I can’t say I thought a lot about fatherhood and what it really means to be a dad until my wife and I had our daughter, Olympia, two years ago. I’m grateful to have an amazing dad who modeled strong “dad things” from a young age — juggling running a travel agency with helping raise me and being a great partner to my mom — but I hadn’t thought about the real identity of being a dad until I went through it myself.
My introduction to fatherhood wasn’t easy. My wife experienced near-fatal complications during the delivery of our daughter that resulted in an emergency C-section and pulmonary embolisms. When we came home with Olympia, Serena could hardly walk, and had bandages over her abdomen that needed to be changed daily. We had so many things working in our favor: support around the house, family nearby, and we weren’t worried about losing our jobs by staying at home to care for Olympia — and it was still incredibly challenging. As my wife was recovering, I also quickly learned that I had no idea what to do with my daughter. I was afraid of holding her. I’m 6’5” and she was 7 lbs. “What if I broke her?!” I didn’t, thankfully, and learned how to calm her down when she was crying, rock her to sleep, change her diaper, do her hair — to be her dad.
Dads can’t just be thought of as “babysitters” while mom is away
It’s easy to think that because we’re not as biologically necessary as mom in the beginning, we’re not equal partners. But as any parent knows, there is plenty of work to go around, and we need to be at the table from the beginning. Here are a few thoughts on how we can start moving the needle:
1.) Take leave if you can
The stats are pretty grim. Only 9% of workplaces in the U.S. offer paid paternity leave to male employees, and 76% of fathers are back to work within a week after the birth or adoption of a child. I firmly believe that taking leave sets dads and families off on the right foot from the beginning, sharing parental responsibilities and being a supportive partner and parent. Taking paternity leave also helps moms. When men are equally expected to take leave, being a working mother becomes less stigmatized (and it’s getting easier thanks to professional talent marketplaces like The Mom Project, which we backed last year). It’s crazy to think that the United States is the only industrialized country that doesn’t provide some form of paid family leave, and I’ve been working to try to change that (sign Dove Men+Care’s pledge or visit my friends at PL+US if you want to support too!) I was lucky to be able to take 16 weeks of leave when Olympia was born and I couldn’t have imagined it any other way.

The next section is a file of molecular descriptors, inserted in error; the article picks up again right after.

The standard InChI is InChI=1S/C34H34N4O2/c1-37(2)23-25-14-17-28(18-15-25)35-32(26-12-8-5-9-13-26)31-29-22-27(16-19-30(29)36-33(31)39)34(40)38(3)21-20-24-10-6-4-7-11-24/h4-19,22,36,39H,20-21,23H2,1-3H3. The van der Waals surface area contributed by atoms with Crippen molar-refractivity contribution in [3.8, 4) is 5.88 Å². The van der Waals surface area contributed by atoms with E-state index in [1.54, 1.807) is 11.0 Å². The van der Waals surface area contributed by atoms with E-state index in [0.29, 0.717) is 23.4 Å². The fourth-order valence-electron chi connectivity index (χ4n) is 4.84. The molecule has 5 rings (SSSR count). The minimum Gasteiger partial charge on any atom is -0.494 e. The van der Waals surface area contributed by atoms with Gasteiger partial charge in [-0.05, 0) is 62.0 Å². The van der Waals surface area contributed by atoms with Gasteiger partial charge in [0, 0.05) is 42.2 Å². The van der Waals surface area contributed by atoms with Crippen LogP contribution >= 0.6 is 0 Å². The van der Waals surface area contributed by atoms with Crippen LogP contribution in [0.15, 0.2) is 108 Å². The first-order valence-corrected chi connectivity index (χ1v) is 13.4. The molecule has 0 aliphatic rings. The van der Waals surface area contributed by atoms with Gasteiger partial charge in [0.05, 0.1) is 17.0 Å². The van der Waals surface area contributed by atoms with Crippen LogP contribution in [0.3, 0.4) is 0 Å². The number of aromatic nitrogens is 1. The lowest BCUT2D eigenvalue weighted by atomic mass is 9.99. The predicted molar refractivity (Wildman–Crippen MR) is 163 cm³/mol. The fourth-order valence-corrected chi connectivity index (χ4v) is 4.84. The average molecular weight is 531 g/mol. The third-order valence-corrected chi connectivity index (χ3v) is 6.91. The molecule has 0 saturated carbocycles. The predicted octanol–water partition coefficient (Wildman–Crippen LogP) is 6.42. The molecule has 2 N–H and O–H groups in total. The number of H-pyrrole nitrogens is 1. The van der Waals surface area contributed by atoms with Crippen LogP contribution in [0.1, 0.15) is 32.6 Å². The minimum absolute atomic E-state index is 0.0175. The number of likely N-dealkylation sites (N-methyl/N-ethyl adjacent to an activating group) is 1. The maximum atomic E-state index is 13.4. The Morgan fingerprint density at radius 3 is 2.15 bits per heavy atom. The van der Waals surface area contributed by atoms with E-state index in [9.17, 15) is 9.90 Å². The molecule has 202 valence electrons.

2.) Be thoughtful about sharing responsibilities
Whether it’s feeding, changing a diaper, or (attempting to) nail down a sleep routine, there is technology now that makes it easier than before to bring dads and all caregivers into the equation.
Nara Baby Tracker, for example, makes coordination and communication between all caregivers (parents, babysitters, grandparents, etc.) more collaborative. For example, while mom is nursing and using the Nara Baby Tracker breastfeeding timer, dad can be in charge of recording all diaper changes. Or dad can let his partner sleep a little bit more at night and he can continue to take care of the baby based on the data recorded into the app. Anyone in the baby’s life can have access to the baby’s data because as we all know as parents, it takes a village. (Full transparency: I loved Nara Baby Tracker so much, my firm Initialized Capital invested in it).
3.) Show the world more dads doing “dad things”
Simple actions like posting more pictures with your kids or talking about your kid’s new hobby or obsession of the month (my daughter is really into fish right now) at the water cooler at work make a difference. Over time, these are the things that can help shift culture and perception. Social media has enabled this generation of dads to think about dad life differently. One of my favorite examples is the r/DadReflexes on Reddit, a community devoted to sharing GIFs and videos of dads being dads — whether they’re catching their kid as he’s about to fall off the sofa, or cooking pancakes on a Sunday morning. We should celebrate these moments and encourage our dad friends to do the same.
The answer to the question “what about dads?” would have sounded very different when my dad was raising me — frankly, I don’t think the question would have even been asked. We have a lot of work to do, but I’m encouraged by this new generation of dads whose identity as a parent is central to who they are, and not an afterthought as the question “what about dads?” implies.